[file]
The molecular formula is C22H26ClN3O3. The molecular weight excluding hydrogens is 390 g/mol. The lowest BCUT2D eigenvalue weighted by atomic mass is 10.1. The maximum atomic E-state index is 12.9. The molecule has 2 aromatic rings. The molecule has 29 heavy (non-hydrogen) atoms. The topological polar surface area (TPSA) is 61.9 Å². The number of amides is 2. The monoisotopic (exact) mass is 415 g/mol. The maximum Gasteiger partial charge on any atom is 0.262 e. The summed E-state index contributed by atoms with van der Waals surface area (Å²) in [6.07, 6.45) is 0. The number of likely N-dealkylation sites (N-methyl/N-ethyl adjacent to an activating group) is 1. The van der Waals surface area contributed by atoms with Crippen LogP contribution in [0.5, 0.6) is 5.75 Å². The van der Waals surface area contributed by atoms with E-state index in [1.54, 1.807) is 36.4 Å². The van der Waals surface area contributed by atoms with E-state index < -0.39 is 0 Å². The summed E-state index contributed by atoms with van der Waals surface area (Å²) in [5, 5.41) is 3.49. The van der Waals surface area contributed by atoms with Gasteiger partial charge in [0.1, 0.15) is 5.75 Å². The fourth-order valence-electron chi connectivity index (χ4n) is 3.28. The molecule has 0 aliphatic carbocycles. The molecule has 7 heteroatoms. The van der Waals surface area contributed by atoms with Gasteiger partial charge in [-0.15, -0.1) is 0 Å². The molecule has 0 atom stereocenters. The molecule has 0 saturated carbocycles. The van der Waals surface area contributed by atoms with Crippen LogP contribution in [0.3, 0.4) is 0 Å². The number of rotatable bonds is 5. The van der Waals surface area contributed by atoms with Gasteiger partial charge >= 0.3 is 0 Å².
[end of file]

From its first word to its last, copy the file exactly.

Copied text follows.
The molecular formula is C22H26ClN3O3. The molecular weight excluding hydrogens is 390 g/mol. The lowest BCUT2D eigenvalue weighted by atomic mass is 10.1. The maximum atomic E-state index is 12.9. The molecule has 2 aromatic rings. The molecule has 29 heavy (non-hydrogen) atoms. The topological polar surface area (TPSA) is 61.9 Å². The number of amides is 2. The monoisotopic (exact) mass is 415 g/mol. The maximum Gasteiger partial charge on any atom is 0.262 e. The summed E-state index contributed by atoms with van der Waals surface area (Å²) in [6.07, 6.45) is 0. The number of likely N-dealkylation sites (N-methyl/N-ethyl adjacent to an activating group) is 1. The van der Waals surface area contributed by atoms with Crippen LogP contribution in [0.5, 0.6) is 5.75 Å². The van der Waals surface area contributed by atoms with E-state index in [1.54, 1.807) is 36.4 Å². The van der Waals surface area contributed by atoms with E-state index < -0.39 is 0 Å². The summed E-state index contributed by atoms with van der Waals surface area (Å²) in [5, 5.41) is 3.49. The van der Waals surface area contributed by atoms with Gasteiger partial charge in [0.1, 0.15) is 5.75 Å². The fourth-order valence-electron chi connectivity index (χ4n) is 3.28. The molecule has 0 aliphatic carbocycles. The molecule has 7 heteroatoms. The van der Waals surface area contributed by atoms with Gasteiger partial charge in [-0.15, -0.1) is 0 Å². The molecule has 0 atom stereocenters. The molecule has 0 saturated carbocycles. The van der Waals surface area contributed by atoms with Crippen LogP contribution in [0.3, 0.4) is 0 Å². The number of rotatable bonds is 5. The van der Waals surface area contributed by atoms with Gasteiger partial charge >= 0.3 is 0 Å².